Whitney Carter, the journalism student who could not treat her diabetes, expressed frustration that a full-time student with a part-time job could not get adequate health care in the world’s richest nation. “Whose shoulders does that fall on?” said Carter, who is Black. “I feel like Black people are just tolerated, sometimes. We aren’t accepted, we’re tolerated.”
It was a bright Wednesday afternoon, and nothing was biting. Johnny Jenkins sat on an upturned bucket, fishing off the levee that slants sharply from downtown Greenville, a Delta town of 33,000, into Lake Ferguson, an oxbow lake curling off the eastern bank of the Mississippi River.
“There’s a whole different story to what they know in the capital and what’s happening in this world,” said Jenkins, 52. A former truck driver, Jenkins tried for years to get Medicaid coverage, until chronic hip problems forced him out of work. After staying out of work on disability for two years, he automatically became eligible for Medicare. He now has to have a double hip replacement, but at least he has insurance.
It’s a story I heard several times in the Delta — people who were forced out of work by untreated health issues gaining insurance coverage only after remaining on disability for two years.
Jenkins, who is Black, felt he’d been pushed out of the workforce by Mississippi’s health care policies. “The state of Mississippi is still back in the Jim Crow days. They can’t put on a hooded sheet anymore, and they can’t burn a cross in your yard, but they can still pencil whip you,” he said. “They can pencil whip you, and there ain’t nothing you can do.”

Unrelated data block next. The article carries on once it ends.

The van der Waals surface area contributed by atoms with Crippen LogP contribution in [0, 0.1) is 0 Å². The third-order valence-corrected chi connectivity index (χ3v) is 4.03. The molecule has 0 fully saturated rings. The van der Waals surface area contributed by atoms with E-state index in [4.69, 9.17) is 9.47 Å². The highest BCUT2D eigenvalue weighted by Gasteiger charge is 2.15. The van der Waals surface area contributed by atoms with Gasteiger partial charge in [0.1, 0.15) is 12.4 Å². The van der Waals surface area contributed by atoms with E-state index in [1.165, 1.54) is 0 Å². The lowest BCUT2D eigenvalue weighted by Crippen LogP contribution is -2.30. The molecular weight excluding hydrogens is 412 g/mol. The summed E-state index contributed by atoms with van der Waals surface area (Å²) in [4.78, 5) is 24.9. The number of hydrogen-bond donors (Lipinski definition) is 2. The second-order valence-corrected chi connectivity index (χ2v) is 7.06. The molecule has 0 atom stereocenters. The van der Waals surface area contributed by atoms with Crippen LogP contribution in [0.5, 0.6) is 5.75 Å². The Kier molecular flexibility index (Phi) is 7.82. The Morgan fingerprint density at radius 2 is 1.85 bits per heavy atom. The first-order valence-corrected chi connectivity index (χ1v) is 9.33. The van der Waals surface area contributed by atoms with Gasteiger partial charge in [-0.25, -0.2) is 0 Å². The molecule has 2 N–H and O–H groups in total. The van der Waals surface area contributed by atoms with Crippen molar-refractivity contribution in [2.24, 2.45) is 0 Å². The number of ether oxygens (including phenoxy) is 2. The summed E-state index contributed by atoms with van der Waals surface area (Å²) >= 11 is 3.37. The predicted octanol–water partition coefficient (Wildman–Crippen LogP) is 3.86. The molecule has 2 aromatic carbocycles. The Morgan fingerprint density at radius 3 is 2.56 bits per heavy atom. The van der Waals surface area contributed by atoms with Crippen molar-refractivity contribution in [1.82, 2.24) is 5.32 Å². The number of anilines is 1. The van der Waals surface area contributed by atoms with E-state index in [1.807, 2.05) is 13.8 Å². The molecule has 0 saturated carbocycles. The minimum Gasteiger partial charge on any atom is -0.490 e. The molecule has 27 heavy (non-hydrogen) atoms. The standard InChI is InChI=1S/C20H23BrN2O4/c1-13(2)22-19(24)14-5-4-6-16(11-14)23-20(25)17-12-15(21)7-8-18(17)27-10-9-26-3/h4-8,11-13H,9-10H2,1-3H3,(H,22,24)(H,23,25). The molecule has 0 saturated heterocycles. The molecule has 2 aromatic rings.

A New Leaf
After the Civil War, a group of freed slaves left the riverfront plantation of Joseph Davis, Jefferson’s older brother, and struck out into the Delta backwoods. The community they founded in 1887, Mound Bayou, remains intentionally and entirely Black.
“We have a unique experience that many Blacks cannot talk about,” Eulah Peterson, former Mound Bayou alderman and vice mayor, said in an interview at the First Baptist Church, where she’d requested we meet. “I never had to worry about could I go to school here, or I couldn’t go into that church.”
Peterson, 66, is a retired educator with a doctorate in special education administration, and speaks in the even, precise tone of a school principal who knows every excuse in the book. Her father moved to Mound Bayou in 1929, and worked as a printer. Her mother’s father was born into slavery, seven years before the end of the Civil War. “I’m that close to slavery,” she told me calmly.
In addition to a host of other civic activities that have filled Peterson’s retirement, she is lead human rights commissioner for the Southern Rural Black Women’s Initiative, which advocates on health care and other poverty-related issues.
“Health care as a human right is basic,” she said. The state’s decision not to expand Medicaid to include the working poor, she believes, “is creating a whole group of people who are on a slow death roll.”
Mound Bayou has long been a regional hub for health care. The all-Black Taborian Hospital operated here for four decades, before closing in 1983. Today, the Delta Health Center, a rural health clinic founded in the 1960s, sits on the western edge of town. The sliding-scale fee clinic served over 10,000 poor and low-income patients last year. Though most were Black, about 700 were White.
“I don’t know how we do it, but we need to flip that switch that makes White people realize that they’re being hurt too” by the failure to expand Medicaid, said Peterson, who like others, knows that cities suffer and long-term costs for everyone soar when health insurance is not an option.
“It’s not just for Blacks. You’re suffering, too.”
Keith Griffith is a freelance journalist in New York City. His work has appeared in the Chicago Sun-Times, Chicago Reader and Business Insider. On Twitter, he is @keithgriff. This is a special report and part of “The Dignity of Living” series. Information from The Henry J. Kaiser Family Foundation was used in the accompanying video. The video also has been revised to include the correct last name for Gloria Owens.